Our next stop was the city of Crispiano, a small place in Puglia, approximately forty-five minutes away from Laterza, by car. We chose this city for no real reason, other than the fact that it seemed as if it would be a nice place to spend a few days, relaxing and soaking up some of the southern-Italian, small-town culture. We knew it was not a city full of museums, and other things that normal tourists found so attractive. Yet, the city had a rich history, as well as a few monuments that any place would be proud of, and so, we piled our luggage into our hired car, and in less than an hour, we were there. We booked an apartment for the duration of our stay. It was a place called Masseria Urbana. Now, masserias are fortified farmhouses, usually on a large estate, or piece of land. In actuality, they were farm complexes, being made up of various buildings, and were especially prevalent in this part of Italy, from the 16th to the 18th centuries. The apartment we had rented was an “urban masseria,” so it was set in the city of Crispiano. As soon as we walked in, I fell in love with the place. It was beautiful, in a very rustic, southern-Italian kind of way!
I loved the fact that there was a string of friselle hanging in the kitchen. Friselle is a twice-baked bread, made from durum wheat, which is extremely popular in Puglia. This is a traditional peasant bread, and was something that most people ate during difficult economic times, due to its long shelf life, and it still eaten today, because it is simply delicious! After being baked, they are usually dipped in water, and then, dressed with extra virgin olive oil, salt, and red pepper flakes. They can also be served as a sort of bruschetta, with chopped tomatoes, olives, or any other condiment on top, but, however you choose to serve them, a dose of good extra virgin olive oil is called for!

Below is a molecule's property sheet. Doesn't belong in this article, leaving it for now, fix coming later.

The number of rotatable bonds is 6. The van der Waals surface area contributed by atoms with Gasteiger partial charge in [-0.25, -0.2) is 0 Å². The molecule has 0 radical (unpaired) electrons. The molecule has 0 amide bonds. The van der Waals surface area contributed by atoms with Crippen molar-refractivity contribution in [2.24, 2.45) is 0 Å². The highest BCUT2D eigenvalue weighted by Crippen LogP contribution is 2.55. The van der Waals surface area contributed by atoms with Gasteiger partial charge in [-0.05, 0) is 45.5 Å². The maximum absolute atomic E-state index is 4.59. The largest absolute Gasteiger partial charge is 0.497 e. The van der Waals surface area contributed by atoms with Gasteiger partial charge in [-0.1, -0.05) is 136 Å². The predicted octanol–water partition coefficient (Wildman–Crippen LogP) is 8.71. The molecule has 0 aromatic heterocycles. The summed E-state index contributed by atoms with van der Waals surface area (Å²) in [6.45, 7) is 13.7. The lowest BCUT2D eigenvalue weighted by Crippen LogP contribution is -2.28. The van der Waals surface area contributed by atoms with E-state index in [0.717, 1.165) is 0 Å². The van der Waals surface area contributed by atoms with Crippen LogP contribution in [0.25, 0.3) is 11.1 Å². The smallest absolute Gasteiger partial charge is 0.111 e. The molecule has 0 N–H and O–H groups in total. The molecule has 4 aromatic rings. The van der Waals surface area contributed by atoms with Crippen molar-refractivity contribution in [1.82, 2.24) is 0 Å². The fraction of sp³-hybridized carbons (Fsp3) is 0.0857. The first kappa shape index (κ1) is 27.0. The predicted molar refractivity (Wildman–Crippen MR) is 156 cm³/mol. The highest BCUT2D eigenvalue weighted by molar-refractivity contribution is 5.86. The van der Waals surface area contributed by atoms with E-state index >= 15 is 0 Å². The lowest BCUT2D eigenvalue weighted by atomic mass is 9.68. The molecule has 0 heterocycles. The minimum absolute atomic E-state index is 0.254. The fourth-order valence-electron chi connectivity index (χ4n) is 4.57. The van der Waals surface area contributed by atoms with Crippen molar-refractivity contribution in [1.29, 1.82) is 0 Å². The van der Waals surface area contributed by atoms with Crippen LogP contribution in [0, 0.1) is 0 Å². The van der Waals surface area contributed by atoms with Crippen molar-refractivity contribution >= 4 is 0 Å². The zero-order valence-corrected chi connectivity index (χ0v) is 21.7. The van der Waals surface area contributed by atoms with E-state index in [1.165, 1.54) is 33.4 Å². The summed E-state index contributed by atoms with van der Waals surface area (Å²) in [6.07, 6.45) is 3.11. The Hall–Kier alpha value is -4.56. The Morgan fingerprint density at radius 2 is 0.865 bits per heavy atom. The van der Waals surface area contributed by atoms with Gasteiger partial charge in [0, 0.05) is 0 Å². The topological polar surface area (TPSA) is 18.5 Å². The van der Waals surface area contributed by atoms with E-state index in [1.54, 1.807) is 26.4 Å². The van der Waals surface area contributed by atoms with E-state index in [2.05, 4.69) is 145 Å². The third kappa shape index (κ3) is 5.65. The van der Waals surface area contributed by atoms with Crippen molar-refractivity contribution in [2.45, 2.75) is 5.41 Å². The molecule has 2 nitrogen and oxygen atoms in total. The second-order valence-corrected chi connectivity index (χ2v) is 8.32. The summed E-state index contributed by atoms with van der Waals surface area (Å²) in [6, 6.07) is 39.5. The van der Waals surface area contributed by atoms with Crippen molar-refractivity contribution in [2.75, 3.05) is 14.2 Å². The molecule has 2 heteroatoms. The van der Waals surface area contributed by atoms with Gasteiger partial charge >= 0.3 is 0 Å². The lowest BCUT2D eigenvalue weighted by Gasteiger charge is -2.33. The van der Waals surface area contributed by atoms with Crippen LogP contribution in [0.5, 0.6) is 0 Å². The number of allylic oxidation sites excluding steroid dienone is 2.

All of the ceramic pieces in the apartment were made by the landlord, Marcello, in his studio right next to the apartment.
Of course, it wasn’t long before I was outside, beginning to explore the place that we would make our home, for the next few days.
A monument in the piazza, along the main road into town, honors William Cometa, a young man who lost his life in an accident while at work, at the age of 27.
Next up: We explore more of Crispiano, including the Chiesa Vecchia di Santa Maria!
Note: This blog is written in English and Spanish, and the author takes no responsibility for the quality of any other translations that may appear. If you have enjoyed this post, please, check out our archives for posts from many other Italian destinations. Grazie!